The result would still appear to be dynamic, but it would simply take more code.
0
 

Author Comment

by:bmccleary
ID: 8133519
O.K.,
Let's clarify the use of the table.  I don't want to get too in-depth in the code, but basically I have a pop-up window that appears with the form inside.  The pop-up window is 300 pixels wide and the table is is set to be 100% of the screen with.  This makes for a very easy, unclutter user interface.  When the user click on a certain button, a small form appears with 4 or 5 fields and they can fill the information in or modify the information which has been already populated from the database (in the value attribute).  I don't want the window or form to be the entire size of the screen, there is not enough information for that.  This method works great until, in the very rare occation, that some of the database values will contain text that will force the table to expand as shown in my example.  When this happens, the table then becomes larger than the pop-up window and scroll bars appear for the window and make the entire look and layout appear horrible.  The instructions that appear at the top of the form now are streached beyond the width of the window and the user has to scroll the window just to read the instructions.  Does this make sense?  Should I add more code to the example page to clarify?
0
 

Author Comment

by:bmccleary
ID: 8133527
Third sentence for the above should read:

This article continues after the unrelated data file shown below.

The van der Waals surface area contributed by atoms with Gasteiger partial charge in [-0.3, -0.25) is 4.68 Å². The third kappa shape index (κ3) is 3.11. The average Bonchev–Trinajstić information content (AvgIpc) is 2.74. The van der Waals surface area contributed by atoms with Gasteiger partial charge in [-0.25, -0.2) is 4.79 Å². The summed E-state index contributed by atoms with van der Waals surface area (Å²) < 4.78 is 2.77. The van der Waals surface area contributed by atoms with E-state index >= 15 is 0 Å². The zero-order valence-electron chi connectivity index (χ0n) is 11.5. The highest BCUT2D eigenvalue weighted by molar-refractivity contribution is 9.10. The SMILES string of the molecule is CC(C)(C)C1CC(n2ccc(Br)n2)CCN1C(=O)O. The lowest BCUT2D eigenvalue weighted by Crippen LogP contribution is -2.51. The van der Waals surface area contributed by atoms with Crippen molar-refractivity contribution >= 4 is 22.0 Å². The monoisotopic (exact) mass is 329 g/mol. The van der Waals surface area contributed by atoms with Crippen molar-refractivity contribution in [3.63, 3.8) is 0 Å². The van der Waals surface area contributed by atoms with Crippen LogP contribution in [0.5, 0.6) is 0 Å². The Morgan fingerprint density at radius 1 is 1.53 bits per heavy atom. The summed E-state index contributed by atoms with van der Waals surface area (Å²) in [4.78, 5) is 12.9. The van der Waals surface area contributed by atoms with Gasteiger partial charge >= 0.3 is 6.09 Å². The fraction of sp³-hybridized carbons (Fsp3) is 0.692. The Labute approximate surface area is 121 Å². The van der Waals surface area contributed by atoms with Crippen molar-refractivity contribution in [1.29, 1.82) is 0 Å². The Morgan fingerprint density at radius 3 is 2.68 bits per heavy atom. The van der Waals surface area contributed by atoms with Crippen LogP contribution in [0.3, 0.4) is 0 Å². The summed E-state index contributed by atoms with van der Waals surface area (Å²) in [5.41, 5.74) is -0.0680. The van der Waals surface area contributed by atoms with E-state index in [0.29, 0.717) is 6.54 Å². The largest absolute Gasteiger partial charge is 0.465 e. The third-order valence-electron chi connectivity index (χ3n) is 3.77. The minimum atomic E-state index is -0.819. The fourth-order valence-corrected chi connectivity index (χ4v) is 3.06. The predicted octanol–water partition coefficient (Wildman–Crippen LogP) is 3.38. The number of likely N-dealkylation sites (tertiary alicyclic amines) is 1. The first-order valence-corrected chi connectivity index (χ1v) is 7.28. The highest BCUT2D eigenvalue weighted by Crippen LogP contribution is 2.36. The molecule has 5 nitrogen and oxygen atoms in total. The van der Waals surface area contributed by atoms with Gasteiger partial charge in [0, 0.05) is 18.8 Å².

The pop-up window is 300 pixels wide and the table is is
set to be 100% of the pop-up window width.
0
 

Expert Comment

by:Bardicstorm
ID: 8133538
so why not just set the table width to 300px and sixe the input fields accordingly..  you only need to set the fields at 100% width if your table and window will be changing size.  In your clarification, it doesn't seem that they will be.
0
 

Expert Comment

by:Bardicstorm
ID: 8133565
sorry, that should read: size the input fields accordingly.  If your window will always be 300px wide, your table can be 300px wide, or 100% wide, and then instead of using a style="width: 100%;" on the input tag, just use style="width: 300px;".
0
 

Author Comment

by:bmccleary
ID: 8133585
Bardicstorm,
Thanks... I gotta think about that one for a bit.  It seems simple, but we have litterally hundreds of these forms, all in different layouts, throughout our entire solution.  I've got to brainstorm about how this will affect all of our forms.  Another wrench in the mix is that some of the forms can be quite complex with many input fields, check boxes, buttons, text fields, etc.  I need to find out how all the forms will be affected.  Again, I just wanted to dummy down my question so that I don't overwhelm you guys with miscellaneous code.
0
 
LVL 4

Expert Comment

by:whammy
ID: 8135813
After your clarification, I think Bardicstorm's solution (using an exact pixel width) would be the simplest route.

That shouldn't resize your popup (although I would probably use 280px width text field (or something like that, of course you'd probably have to experiment for the best look cross-browser) for a 300 pixel width popup, to leave a little white space).

In this case the user would just have to scroll in the text field for really long entries.
0